Even though Intel Corp. unveiled its first quad-core microprocessor almost a year ahead of Advanced Micro Devices, the latter can still boast with the first ever “native” x86 central processing unit when it rolls out its code-named Barcelona processor on the 10th of September. But Intel claims that while it did not “make sense” to make single-die quad-core chip in 2006, it will be able to roll it out in 2008.
Currently available quad-core Intel Core 2 and Xeon chips integrate two dual-core chips on one piece of substrate, which gives the manufacturer additional flexibility in terms of manufacturing, but requires the processing engines to communicate using processor system bus, not the most efficient communication path, which, AMD believes, reduces performance.
“At 65nm the die would be too big to hold four [Intel] cores and it would be so expensive it would not make sense. Our 45nm process technology will allow us to do a monolithic quad-core design,” said Diane M. Bryant, Intel’s vice president of digital enterprise group and general manager of server platforms group, in an interview with EETimes web-site.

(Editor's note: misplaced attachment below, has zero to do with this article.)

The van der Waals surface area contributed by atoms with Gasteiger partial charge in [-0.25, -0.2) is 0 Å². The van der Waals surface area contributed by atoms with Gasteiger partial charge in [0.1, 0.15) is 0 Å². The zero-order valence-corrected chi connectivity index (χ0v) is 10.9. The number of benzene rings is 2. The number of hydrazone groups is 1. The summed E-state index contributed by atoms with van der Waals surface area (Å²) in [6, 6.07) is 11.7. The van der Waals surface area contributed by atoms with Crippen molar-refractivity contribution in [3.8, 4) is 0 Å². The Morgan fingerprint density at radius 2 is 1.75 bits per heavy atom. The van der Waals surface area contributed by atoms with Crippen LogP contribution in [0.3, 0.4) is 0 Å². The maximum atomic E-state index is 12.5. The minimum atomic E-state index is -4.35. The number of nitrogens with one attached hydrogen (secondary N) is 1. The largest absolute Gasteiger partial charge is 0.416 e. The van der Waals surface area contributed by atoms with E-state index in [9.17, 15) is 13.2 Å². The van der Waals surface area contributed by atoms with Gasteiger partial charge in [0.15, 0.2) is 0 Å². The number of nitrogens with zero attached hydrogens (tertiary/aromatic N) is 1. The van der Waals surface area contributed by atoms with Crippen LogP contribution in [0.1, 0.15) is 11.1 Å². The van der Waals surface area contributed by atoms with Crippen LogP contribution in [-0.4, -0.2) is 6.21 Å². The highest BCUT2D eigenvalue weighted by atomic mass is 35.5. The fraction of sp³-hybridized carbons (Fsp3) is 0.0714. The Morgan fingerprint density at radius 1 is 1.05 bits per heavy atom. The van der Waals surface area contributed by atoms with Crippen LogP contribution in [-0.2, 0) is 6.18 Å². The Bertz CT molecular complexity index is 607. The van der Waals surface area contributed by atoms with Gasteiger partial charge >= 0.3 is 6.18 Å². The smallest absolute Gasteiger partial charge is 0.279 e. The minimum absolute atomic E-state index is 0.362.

In 2008 Intel is projected to roll-out microprocessors based on the next-generation Nehalem micro-architecture. It is expected that the chips will have built-in memory controllers and will require new platforms. Considering the integrated memory controller and some other design aspects, it is highly likely that Intel will have to create a monolithic implementation of its quad-core. However, it is doubtful that built-in memory controllers will allow Intel to easily create octa-core chip.
Ms. Bryant did not unveil any other peculiarities of Intel’s single-die quad-core products.